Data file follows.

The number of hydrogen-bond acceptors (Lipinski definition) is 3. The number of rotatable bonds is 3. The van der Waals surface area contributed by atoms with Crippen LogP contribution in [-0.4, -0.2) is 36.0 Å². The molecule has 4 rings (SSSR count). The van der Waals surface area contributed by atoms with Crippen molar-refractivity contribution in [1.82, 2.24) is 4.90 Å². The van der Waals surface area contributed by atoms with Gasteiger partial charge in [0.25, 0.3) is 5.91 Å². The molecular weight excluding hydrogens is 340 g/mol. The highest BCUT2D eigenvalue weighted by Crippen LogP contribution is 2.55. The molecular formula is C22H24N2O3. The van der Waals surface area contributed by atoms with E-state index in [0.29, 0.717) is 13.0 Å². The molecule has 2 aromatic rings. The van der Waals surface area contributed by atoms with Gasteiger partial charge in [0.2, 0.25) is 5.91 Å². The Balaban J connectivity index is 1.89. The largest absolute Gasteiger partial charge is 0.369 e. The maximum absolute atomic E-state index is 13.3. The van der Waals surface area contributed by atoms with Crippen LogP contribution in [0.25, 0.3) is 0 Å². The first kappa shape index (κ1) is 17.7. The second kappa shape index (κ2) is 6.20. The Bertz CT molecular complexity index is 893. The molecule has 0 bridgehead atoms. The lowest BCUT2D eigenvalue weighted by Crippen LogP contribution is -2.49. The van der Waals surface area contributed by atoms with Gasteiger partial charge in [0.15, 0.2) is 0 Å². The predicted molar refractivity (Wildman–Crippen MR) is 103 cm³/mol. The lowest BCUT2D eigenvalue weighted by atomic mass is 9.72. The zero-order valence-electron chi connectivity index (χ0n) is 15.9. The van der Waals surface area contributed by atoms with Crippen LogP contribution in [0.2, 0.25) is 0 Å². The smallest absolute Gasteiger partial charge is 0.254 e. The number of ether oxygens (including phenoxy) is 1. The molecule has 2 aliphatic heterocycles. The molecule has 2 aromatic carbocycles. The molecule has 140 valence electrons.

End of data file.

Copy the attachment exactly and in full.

The number of hydrogen-bond acceptors (Lipinski definition) is 3. The number of rotatable bonds is 3. The van der Waals surface area contributed by atoms with Crippen LogP contribution in [-0.4, -0.2) is 36.0 Å². The molecule has 4 rings (SSSR count). The van der Waals surface area contributed by atoms with Crippen molar-refractivity contribution in [1.82, 2.24) is 4.90 Å². The van der Waals surface area contributed by atoms with Gasteiger partial charge in [0.25, 0.3) is 5.91 Å². The molecular weight excluding hydrogens is 340 g/mol. The highest BCUT2D eigenvalue weighted by Crippen LogP contribution is 2.55. The molecular formula is C22H24N2O3. The van der Waals surface area contributed by atoms with E-state index in [0.29, 0.717) is 13.0 Å². The molecule has 2 aromatic rings. The van der Waals surface area contributed by atoms with Gasteiger partial charge in [0.2, 0.25) is 5.91 Å². The Balaban J connectivity index is 1.89. The largest absolute Gasteiger partial charge is 0.369 e. The maximum absolute atomic E-state index is 13.3. The van der Waals surface area contributed by atoms with Crippen LogP contribution in [0.25, 0.3) is 0 Å². The first kappa shape index (κ1) is 17.7. The second kappa shape index (κ2) is 6.20. The Bertz CT molecular complexity index is 893. The molecule has 0 bridgehead atoms. The lowest BCUT2D eigenvalue weighted by Crippen LogP contribution is -2.49. The van der Waals surface area contributed by atoms with Gasteiger partial charge in [0.15, 0.2) is 0 Å². The predicted molar refractivity (Wildman–Crippen MR) is 103 cm³/mol. The lowest BCUT2D eigenvalue weighted by atomic mass is 9.72. The zero-order valence-electron chi connectivity index (χ0n) is 15.9. The van der Waals surface area contributed by atoms with Crippen LogP contribution in [0.2, 0.25) is 0 Å². The smallest absolute Gasteiger partial charge is 0.254 e. The number of ether oxygens (including phenoxy) is 1. The molecule has 2 aliphatic heterocycles. The molecule has 2 aromatic carbocycles. The molecule has 140 valence electrons.